A handful of middle-level bureaucrats cast crucial votes yesterday that probably will lead to elimination of the government's basic regulation mandating that federally owned and leased buildings be accessible to the handicapped.
All of the bitterness that has characterized the national debate on the role of government was concentrated in a small, dingy meeting room as handicapped citizens and their representatives tried to stave off the inevitable by offering compromise proposals, trying parliamentary dodges and finally simply pleading for more time, to no avail.
At stake in the meeting of the 22-member Architectural and Transportation Barriers Compliance Board was a 6-month-old regulation designed to set uniform government-wide standards for the 1968 law requiring that the nation's 35 million handicapped citizens have physical access to their government.
Until 1973, each agency wrote its own rules on the subject. Then Congress created the board to set general standards for all agencies and eliminate massive inconsistencies.
The board finished its task in January, when it adopted a 20 page document containing minimum requirements: that handicapped people be able to get in and out of federal buildings, to use bathrooms and telephones and have access to parking and transportation facilities.
In the last six months, the administration and the philosophy that gave birth to the guidelines have been repudiated. The handicapped accessibility rule was an immediate target for Vice President Bush's Regulatory Review Task Force, which said that the regulation would cost taxpayers $800 million and that the whole business was a classic example of unnecessary government and unnecessary regulation.
A few weeks ago, C. Boyden Gray, general counsel of the Bush task force, convened a meeting of the 11 bureaucrats who sit on its board. Representatives of the handicapped say Gray gave the bureaucrats "marching orders" to vote against the regulation, but Gray demurs.
"I think it should have been clear to anyone how [the administration] felt about it, but I don't recall there was any disagreement," he said yesterday."There was a pretty complete consensus that something had to be done about the minimum guidelines."
With 11 votes in hand, the administration needed to recruit just one of the board's 11 citizen members to gain a working majority. Kay Neil, a housewife from Omaha, had voted against the guidelines originally and gave her proxy yesterday to Roger Craig, leader of the anti-regulation forces.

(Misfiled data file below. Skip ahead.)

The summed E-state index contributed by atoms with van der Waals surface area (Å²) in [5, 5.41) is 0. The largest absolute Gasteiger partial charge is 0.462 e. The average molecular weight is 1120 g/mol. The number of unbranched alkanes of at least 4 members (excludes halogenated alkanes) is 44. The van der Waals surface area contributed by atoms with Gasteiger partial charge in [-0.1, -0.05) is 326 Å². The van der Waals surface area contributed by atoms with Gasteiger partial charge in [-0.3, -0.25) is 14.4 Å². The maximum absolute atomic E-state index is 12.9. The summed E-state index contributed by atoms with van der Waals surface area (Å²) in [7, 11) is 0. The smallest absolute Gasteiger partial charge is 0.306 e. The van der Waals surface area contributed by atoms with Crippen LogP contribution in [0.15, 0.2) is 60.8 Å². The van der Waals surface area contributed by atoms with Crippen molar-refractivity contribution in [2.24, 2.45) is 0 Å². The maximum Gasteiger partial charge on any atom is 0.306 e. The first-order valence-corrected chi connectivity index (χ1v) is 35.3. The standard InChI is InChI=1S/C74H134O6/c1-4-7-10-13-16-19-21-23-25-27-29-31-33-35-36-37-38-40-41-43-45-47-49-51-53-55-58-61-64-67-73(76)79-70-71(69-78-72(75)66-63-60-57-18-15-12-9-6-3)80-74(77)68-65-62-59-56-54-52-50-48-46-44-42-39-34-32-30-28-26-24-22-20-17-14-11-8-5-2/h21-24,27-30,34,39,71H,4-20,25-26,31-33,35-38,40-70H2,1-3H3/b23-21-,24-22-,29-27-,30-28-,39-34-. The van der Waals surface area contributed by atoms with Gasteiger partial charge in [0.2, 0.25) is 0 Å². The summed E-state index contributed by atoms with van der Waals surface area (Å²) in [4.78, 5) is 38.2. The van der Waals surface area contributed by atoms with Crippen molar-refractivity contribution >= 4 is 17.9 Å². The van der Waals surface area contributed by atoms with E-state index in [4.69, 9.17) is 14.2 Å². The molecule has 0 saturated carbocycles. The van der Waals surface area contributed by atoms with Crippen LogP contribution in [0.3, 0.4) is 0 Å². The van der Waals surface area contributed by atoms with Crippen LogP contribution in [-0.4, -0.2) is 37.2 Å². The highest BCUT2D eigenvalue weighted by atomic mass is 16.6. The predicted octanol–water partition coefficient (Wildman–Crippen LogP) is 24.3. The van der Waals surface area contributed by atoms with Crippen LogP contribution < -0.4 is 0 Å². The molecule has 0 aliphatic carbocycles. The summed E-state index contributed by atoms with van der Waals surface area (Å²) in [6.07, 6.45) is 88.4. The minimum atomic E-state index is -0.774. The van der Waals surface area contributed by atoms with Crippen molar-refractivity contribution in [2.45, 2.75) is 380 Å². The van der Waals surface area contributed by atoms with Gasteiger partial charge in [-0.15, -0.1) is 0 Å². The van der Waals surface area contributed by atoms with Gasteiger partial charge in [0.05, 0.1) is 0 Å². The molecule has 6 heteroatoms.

Craig, an assistant postmaster general, is a particularly ardent opponent of the rule. Postal Service officials estimate that applying the rule to the Postal Service's 33,000 buildings, many of which are neighborhood post offices, would cost $60 million to $70 million annually. The Postal Service's existing accessibility guidelines, he said, are good enough.
Craig made the motion to rescind the rule, and it passed, 12 to 10. Craig also fended off the effort to adopt a compromise that would have left the rule in effect while modifications were made.The compromise lost, 12 to 10.
Finally, Craig made a series of motions to speed the administrative process so a final vote on the rule's demise can be taken Sept. 22. All of the motions passed, 12 to 10.
The date is important because the Office of Management and Budget has asked Congress to eliminate the board at the end of this fiscal year, Sept. 30. Without the board an act of Congress would be required to eliminate the rule.
Before being overwhelmed by the anti-regulatory juggernaut, some of the board's handicapped members let their anger show.
Leaning forward in his wheelchair, board Chairman Mason Rose, a former fighter pilot, said:
"I and the people I represent are not prepared to go in the back door . . . and to use the freight elevator. I will not be treated as a social nigger.
"There is no difference between putting up a sign that says 'Whites Only' and putting steps up, effectively saying 'Able-Bodied Only''. . . We're talking about the most irresponsible thing I can imagine the total demolition of 20 months' work.
"I guess the federal members of this board are prepared to let into federal buildings only those handicapped people who can climb Mount Rainier."